After the first presidential debate, Donald Trump relentlessly touted – as he did throughout the Republican primaries – his status as the winner of virtually every post-debate Internet poll.
This braggadocio incensed most of the national media, which went to great lengths to instruct the public about the difference between an unscientific Internet poll versus a scientific poll, only a few of which were conducted, but all of which declared Hillary Clinton the clear winner.
The online polls of which Trump is so fond are, indeed, unscientific. They are ruled by his legions of supporters who flock to anyone posting a poll on a website and asking, “Who won the debate?”
“I won them all,” boasted Trump.
But politically, Trump is not wrong to brag about his victory in the online polls. He declared himself the debate winner so early and so often that half of America, which does not read or watch traditional news, likely believes that the “polls” determined that Trump was, indeed, the victor.
Is there no validity at all in online surveys? There is when it comes to measuring one important factor – the enthusiasm gap. Clearly, Donald Trump’s supporters are the more enthusiastic between supporters of him or his opponent. If these polls are so easily manipulated – which they are – why don’t Hillary’s supporters rush to their computers to register their support for madam secretary?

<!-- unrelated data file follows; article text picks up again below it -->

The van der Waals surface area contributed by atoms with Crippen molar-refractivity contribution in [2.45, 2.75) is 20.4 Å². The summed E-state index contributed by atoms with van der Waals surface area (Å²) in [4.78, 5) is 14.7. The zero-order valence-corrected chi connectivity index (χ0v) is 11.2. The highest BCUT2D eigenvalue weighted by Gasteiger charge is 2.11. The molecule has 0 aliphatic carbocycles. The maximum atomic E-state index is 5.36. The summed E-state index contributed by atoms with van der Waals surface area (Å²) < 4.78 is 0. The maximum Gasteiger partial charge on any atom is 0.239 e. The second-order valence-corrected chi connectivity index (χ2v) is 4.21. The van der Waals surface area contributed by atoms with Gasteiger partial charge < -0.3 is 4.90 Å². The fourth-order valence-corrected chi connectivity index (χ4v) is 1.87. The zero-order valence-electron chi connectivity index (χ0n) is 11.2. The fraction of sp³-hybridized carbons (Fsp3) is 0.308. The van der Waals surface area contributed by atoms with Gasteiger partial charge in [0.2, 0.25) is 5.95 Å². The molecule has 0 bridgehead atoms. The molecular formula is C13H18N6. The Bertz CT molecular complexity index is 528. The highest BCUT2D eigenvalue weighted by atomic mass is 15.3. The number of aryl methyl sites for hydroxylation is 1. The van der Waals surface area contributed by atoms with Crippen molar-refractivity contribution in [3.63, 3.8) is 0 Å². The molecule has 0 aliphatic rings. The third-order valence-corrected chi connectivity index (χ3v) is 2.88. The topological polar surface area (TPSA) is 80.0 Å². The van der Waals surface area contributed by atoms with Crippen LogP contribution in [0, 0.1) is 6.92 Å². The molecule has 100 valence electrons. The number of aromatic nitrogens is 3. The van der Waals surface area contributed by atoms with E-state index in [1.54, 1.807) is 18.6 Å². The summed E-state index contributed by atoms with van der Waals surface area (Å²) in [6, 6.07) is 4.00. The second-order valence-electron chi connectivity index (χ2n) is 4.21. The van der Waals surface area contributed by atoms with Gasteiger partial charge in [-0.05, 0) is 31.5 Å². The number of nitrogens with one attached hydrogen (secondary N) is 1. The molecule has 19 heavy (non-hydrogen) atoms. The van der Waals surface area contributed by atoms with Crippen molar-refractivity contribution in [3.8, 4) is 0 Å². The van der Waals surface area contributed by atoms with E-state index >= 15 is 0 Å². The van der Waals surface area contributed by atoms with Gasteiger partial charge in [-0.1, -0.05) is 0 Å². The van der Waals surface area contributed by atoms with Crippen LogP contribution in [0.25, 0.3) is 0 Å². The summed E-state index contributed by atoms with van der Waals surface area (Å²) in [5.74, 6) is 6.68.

What Trump understands, but most in the national media want to ignore, is that today’s digital audience – especially the younger set – makes no distinction between information sources, either in polling or news. For millions of voters, the scientific CNN flash poll which quickly declared Clinton the winner of the first debate carried no more credibility than the hundreds of Internet website polls which gave Trump winning results of 70, 80 and even 90 percent.
Whether in polling or news, millions of voters do not distinguish between the New York Times or the Huffington Post, or between the Washington Post or Reddit. Or, for that matter, between the Boston Globe or their best friend’s blog or, as Trump himself inartfully put it at the debate, some 400-pound guy on his computer in his basement. To today’s modern consumer, information is information. Their Facebook and Twitter feeds are their first choice for news and information.
Sadly, the New York Times, Washington Post and others have played into this narrative by their blatant partisanship in the 2016 presidential election and their surrender of traditional journalistic standards. No longer do the Times or the Post even pretend to be unbiased chroniclers of events, openly reviling Trump and his supporters while declaring Clinton the only viable candidate.
The New York Times was once reverentially referred to us The Gray Lady, but it is more accurately revealing itself to be The Hot Mess. Recent stories on Trump’s tax return from 20 years ago and the Miss Universe controversy from roughly the same period were so sloppily and sensationally reported tabloid-style by the Times and others that their “facts” and conclusions were quickly and successfully challenged by numerous outlets that spent more than five minutes looking into them. The major media would not have been so careless even four or five years ago.